Hospitals to create up to 375 jobs for disadvantaged city residents

Hospitals set to create up to 375 new jobs for people in struggling neighborhoods.

Baltimore residents living in struggling neighborhoods hard hit by riots last April will be able to apply for 375 new jobs at area hospitals thanks to an initiative approved by state hospital rate regulators.

After three months of debates and hearings, state regulators reached a last-minute agreement on Wednesday requiring participating hospitals to pay a share of the cost of the program and the rest to come from hospital rate increases. The plan calls for as much as $10 million in annual rate increases and $5 million a year from the hospital budgets.

Administrators at Johns Hopkins Hospital had called for 1,000 new jobs in an effort to counter the despair they witnessed in the unrest last spring over Freddie Gray's death a week after he suffered a severe spinal injury while in police custody.

Even though the job creation goal was lowered, the plan drew praise from supporters who view the positions as essential to lifting up communities with few opportunities.

"We really see systemic challenges in Baltimore, and someone just saw the ability to address it," said Andrew Foster Connors, senior pastor at Brown Memorial Park Avenue Presbyterian Church. "It's less than the number of jobs we wanted, but it's a great start."

The pastor is also co-chair of the interfaith community organization Baltimoreans United in Leadership Development, or BUILD, which had rallied for the jobs and brought supporters to meetings of the state Health Services Cost Review Commission, which sets hospital rates and approved the jobs plan Wednesday.

BUILD officials said they hope other businesses in Baltimore follow suit and create the other 625 jobs.

The jobs are expected to cost about $40,000 each, with an average pay of $15 an hour. The jobs would come with benefits, training and opportunities for advancement. The new positions include community health workers who would connect people to health care and insurance counselors who would sign people up for coverage.

Hopkins and other hospitals had proposed raising their rates by $40 million a year to pay for the jobs, but the commission cut the amount and told the hospitals to put up some of their own funds.

The deal was struck by commissioners who had debated how much to raise rates, if at all. The commissioners and the agency's staff had voiced support for desperately needed jobs but also concern about forcing ratepayers, including public and private insurers, to pay.

The insurers, including CareFirst BlueCross BlueShield, opposed the rate increase and warned that the added cost would be passed on to its customers, including individuals and employers. The state health department, which runs the Medicaid program, also opposed a rate increase.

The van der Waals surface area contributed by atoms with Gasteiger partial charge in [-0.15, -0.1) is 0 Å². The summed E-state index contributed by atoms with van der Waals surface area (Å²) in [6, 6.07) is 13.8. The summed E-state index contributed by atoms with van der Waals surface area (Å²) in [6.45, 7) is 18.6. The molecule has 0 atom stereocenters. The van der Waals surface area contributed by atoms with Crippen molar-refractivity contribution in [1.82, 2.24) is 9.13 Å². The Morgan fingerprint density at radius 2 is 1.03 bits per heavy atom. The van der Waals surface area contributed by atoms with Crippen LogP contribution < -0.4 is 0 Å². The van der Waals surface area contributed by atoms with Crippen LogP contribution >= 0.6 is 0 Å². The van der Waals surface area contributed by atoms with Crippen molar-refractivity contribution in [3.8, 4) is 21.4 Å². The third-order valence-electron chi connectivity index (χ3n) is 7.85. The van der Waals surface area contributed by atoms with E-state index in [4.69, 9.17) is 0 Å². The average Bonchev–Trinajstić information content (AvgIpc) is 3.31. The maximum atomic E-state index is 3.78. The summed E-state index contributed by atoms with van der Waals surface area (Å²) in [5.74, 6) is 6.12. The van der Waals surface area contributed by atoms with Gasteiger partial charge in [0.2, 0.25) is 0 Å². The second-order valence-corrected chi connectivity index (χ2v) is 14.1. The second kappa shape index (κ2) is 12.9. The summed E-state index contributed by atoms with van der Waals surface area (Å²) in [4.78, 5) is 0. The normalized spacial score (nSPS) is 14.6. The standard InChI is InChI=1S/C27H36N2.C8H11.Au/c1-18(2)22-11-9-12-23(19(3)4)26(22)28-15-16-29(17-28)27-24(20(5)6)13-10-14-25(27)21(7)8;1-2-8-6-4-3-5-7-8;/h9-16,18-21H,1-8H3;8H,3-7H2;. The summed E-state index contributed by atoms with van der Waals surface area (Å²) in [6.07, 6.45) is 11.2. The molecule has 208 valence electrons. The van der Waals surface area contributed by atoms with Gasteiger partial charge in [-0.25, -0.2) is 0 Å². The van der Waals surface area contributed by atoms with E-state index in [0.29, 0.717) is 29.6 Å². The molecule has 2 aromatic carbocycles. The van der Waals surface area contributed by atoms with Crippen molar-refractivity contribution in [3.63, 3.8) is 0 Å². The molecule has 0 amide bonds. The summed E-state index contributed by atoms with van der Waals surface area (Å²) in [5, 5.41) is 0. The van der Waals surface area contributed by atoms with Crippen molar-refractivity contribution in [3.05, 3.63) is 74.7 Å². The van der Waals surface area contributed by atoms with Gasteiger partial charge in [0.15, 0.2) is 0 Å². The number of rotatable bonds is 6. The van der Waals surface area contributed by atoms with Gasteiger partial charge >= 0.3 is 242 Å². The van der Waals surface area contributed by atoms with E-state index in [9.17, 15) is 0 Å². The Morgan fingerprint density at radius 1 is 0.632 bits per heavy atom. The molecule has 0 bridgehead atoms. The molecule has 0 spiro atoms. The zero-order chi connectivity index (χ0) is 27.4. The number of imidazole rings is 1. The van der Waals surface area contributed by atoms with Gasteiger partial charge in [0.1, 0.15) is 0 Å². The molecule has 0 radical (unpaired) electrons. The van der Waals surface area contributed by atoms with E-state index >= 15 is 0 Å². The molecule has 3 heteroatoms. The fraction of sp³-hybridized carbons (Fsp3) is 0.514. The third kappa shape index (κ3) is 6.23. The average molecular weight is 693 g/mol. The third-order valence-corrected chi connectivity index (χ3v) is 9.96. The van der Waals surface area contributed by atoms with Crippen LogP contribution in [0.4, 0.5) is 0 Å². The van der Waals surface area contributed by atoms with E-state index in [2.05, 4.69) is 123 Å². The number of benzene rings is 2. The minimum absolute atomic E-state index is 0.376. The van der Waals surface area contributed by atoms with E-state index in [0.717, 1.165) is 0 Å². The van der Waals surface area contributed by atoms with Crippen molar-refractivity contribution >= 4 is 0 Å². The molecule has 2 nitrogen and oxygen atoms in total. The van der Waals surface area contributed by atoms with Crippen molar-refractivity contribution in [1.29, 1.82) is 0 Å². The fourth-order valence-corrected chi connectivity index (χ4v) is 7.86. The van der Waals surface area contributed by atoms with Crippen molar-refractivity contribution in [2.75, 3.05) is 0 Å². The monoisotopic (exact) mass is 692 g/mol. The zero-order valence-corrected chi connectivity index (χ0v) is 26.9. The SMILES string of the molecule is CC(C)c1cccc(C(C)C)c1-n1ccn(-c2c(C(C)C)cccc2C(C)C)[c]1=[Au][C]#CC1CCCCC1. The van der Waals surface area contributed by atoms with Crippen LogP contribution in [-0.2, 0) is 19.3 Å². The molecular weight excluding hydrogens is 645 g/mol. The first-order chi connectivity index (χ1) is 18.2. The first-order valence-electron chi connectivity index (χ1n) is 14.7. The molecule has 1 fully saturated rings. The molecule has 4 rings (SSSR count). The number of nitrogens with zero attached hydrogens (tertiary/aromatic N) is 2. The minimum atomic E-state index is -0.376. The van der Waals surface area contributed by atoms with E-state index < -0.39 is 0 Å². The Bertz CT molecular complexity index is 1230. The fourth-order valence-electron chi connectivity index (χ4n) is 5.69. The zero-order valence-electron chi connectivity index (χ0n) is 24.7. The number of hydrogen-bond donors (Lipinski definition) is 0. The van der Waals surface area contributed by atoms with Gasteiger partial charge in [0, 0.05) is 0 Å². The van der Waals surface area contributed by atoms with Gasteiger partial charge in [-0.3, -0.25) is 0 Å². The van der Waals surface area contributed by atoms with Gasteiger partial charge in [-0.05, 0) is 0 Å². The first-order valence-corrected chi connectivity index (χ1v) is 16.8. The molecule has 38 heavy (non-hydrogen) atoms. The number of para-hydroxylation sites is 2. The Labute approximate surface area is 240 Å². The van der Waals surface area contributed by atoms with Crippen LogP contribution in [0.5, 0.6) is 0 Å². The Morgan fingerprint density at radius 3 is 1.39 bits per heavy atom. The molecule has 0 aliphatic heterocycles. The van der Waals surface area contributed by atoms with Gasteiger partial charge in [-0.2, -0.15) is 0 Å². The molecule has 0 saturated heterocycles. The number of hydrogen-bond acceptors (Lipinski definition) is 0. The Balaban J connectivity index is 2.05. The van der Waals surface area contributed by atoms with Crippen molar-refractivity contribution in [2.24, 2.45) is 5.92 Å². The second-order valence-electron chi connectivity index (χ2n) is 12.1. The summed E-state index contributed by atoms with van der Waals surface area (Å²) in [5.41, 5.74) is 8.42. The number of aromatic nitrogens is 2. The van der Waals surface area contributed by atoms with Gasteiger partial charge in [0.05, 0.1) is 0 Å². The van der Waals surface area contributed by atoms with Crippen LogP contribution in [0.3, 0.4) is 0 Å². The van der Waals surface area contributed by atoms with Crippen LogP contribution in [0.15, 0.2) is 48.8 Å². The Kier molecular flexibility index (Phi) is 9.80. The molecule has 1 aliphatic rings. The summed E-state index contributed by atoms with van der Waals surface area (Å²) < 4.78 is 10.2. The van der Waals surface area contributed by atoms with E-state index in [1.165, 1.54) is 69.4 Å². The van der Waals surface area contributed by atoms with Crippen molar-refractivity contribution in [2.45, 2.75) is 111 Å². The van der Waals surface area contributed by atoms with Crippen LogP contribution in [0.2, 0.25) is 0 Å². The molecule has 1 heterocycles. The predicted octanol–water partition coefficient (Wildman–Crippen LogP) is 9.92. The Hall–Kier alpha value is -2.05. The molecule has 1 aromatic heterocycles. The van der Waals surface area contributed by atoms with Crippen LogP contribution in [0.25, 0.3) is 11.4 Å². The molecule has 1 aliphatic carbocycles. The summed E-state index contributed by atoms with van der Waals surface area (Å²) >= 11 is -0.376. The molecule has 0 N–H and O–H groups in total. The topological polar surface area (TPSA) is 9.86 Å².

CareFirst, the state's dominant insurer, declined to comment on the plan, as did a representative from the League of Life and Health Insurers of Maryland.

The insurers supported a scaled-back recommendation from commission staff that called for $5 million in seed money from rate increases, and no further funding. To cover those salaries in the future, the staff recommended hospitals dip into their budgets, philanthropic efforts, or savings from preventative health initiatives aimed at keeping people healthy and out of hospitals.

Commissioner Thomas Mullen, president and CEO of Mercy Medical Center, said that wasn't the "right balance."

"I think we should do more," he said. He proposed the alternative $15 million plan just as commissioners were set to vote on the staff recommendation.

During the months of deliberations, Hopkins and the University of Maryland Medical System had offered to put up their own money and match up to 20 percent of the rate increase.

Hospitals choose whether to participate, and the number of jobs created could be lower than hoped if not enough do.

Stuart Erdman, a Hopkins consultant, said the bigger hospital systems are likely to still participate in the jobs program, but smaller, independent hospitals may find the contributions too high. Hopkins has already used its own budget to hire 130 disadvantaged people, including some ex-offenders. He said overall the plan was a good compromise.

"If they had taken no action, it would have resulted in no jobs," said Erdman, who is also former director of finance for the Johns Hopkins Health System. "Now people will be employed."

While commissioners plan to review the plan in two years, the program doesn't have an expiration date.

The hospitals believe that in addition to shoring up the economies of struggling neighborhoods and giving residents a sense of hope, the initiative could also improve community health and save the health system money.

meredith.cohn@baltsun.com

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